Today’s Coffee Spot sees us staying in Shrewsbury with what is simultaneously a new name and a familiar face. The Condor is the new name, spiritual successor to English Bridge Coffee, occupying the same space at the end/start of Wyle Cop, next to the English Bridge. The familiar face is Raúl, who has taken the strengths of what went before (excellent, multi-roaster single-origin coffee and a warm welcome) while adding South American street food to the mix (with more than a nod to his Chilean heritage).
There have been other changes since my first visit almost exactly a year ago. Although the basic layout remains the same, the interior has had a make-over, the counter now forming an L-shape in the back, right-hand corner. This has simultaneously added a new seating area on the left-hand side while also seeming to give Raúl more space behind the counter, which is a neat trick. There have been changes on the coffee side as well. While remaining true to the ideal of being a multi-roaster, serving the best single-origin coffee from around the country, Raúl has added batch-brew filter and V60 pour-overs to the espresso-only menu that I remember from my original visit.
Much has changed in Shrewsbury’s speciality coffee scene since my previous visit almost exactly a year ago, including the closure of The Colonel’s Son and the evolution of The Condor/English Bridge Coffee. Into this mix comes the latest addition, Pont, on Wyle Cop, a lovely little bakery, which opened two months ago, specialising in patisserie.
Pont’s owner, Lauren, can be found in the bakery behind the counter from the small hours of the morning onwards, where she and her team turn out an array of pastries, cakes and a limited selection of loaves and sandwiches. There’s also coffee, from old friends Hundred House Coffee, whose Bon Bon blend and Colombian decaf are available via a concise, espresso-based menu. Although primarily serving the to-go market (so don’t forget to bring your own cup), Pont has an outside table for two in front of the window to the left of the door.
Bean & Cole occupies a simple counter towards the back of the new market, although you’re welcome to take your coffee to any of the market’s extensive seating areas, inside or out. Even better, the friendly baristas will bring your coffee to you and, what’s more, it will be served in a proper cup! Best of all, though, is the choice of beans, with Assembly on espresso, along with a guest roaster in the second hopper, while for filter, there’s a choice of pour-over or batch-brew (both from Square Mile during my visit). Finally, if you’re hungry, Bean & Cole has its usual range of cakes/pastries.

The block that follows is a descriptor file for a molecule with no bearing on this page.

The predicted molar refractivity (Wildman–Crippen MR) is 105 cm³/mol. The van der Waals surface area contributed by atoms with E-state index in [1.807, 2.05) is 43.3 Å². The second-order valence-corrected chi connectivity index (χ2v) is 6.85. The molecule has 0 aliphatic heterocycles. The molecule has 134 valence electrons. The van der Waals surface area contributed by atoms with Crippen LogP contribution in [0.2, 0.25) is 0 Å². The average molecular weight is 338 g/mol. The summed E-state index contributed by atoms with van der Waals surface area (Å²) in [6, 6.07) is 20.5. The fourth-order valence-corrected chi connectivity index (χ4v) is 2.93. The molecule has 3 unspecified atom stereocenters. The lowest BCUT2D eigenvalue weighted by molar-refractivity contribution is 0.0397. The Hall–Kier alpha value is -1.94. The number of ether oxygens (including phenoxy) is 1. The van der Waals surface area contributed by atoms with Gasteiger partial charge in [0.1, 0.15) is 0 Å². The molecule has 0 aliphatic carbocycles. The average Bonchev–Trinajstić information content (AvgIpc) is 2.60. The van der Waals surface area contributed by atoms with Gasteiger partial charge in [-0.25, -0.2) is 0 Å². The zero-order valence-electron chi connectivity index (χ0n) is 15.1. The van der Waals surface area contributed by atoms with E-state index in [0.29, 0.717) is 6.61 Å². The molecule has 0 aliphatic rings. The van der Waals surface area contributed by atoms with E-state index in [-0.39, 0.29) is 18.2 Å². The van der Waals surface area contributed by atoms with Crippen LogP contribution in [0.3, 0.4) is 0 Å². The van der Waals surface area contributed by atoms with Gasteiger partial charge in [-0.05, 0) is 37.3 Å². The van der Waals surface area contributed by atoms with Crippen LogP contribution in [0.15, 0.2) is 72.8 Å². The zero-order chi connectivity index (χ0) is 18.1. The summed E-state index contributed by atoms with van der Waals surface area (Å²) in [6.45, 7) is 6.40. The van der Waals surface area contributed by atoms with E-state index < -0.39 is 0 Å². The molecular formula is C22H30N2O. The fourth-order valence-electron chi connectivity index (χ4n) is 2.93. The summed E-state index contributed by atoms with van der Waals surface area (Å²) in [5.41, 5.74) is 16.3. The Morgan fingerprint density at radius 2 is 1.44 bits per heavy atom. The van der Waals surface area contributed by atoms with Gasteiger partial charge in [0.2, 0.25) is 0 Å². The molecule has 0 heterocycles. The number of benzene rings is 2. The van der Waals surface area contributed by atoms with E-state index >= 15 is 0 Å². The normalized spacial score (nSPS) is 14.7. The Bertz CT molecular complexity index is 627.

Now that London is no longer on my doorstep, I don’t visit as often as I once did, so when I was passing through two weeks ago, I took the opportunity to head to Spitalfields in East London to catch up with a familiar name in a new setting. Potter & Reid occupies two rooms on the west side of Toynbee Street. You’ll find the counter and a limited amount of seating on the right-hand side, while the bulk of the seating is to the left, along with a bench and tables on the pavement outside.
Although the coffee shop is new, having opened at the start of last year, the names Potter & Reid are familiar to the London coffee scene, the pair having met in the Allpress café around the corner on Redchurch Street in 2010. Unsurprisingly, you’ll find the ubiquitous Allpress blend at the heart of the espresso menu, backed up by a guest roaster on batch-brew filter. There’s a strong retail offering, featuring a pair of guest roasters, and, unusually, there’s also wine/beer on the menu. Meanwhile, if you’re hungry, there are separate breakfast/lunch menus from chef Eleni Thoma, along with a range of cakes and pastries.
Although no longer a resident, I’m still very interested in Guildford’s speciality coffee scene. I was therefore sad to learn in March that an old favourite, Koja Coffee, had closed after a tumultuous year which saw it move from its original home on Jeffries Passage to New House, a recently-opened space for artists and creatives. However, every cloud has a silver lining and in May I was delighted to learn from Ben Barker that Frida’s Coffee House had opened in Koja’s place. Naturally, I visited the next time I was in Guildford.
If you were familiar with Koja, the set up is very similar, Frida’s occupying a counter inside the lobby to New House. There’s a similar offering too, with the Nom Nom blend from Hundred House along with Perky Blenders’ decaf on espresso, while Hundred House also supplies two single-origins, available as pour-overs through the V60. One change is that Frida’s offers a small range of toasted panini and savoury croissants, plus vegan sausage rolls and the usual selection of cakes/pastries.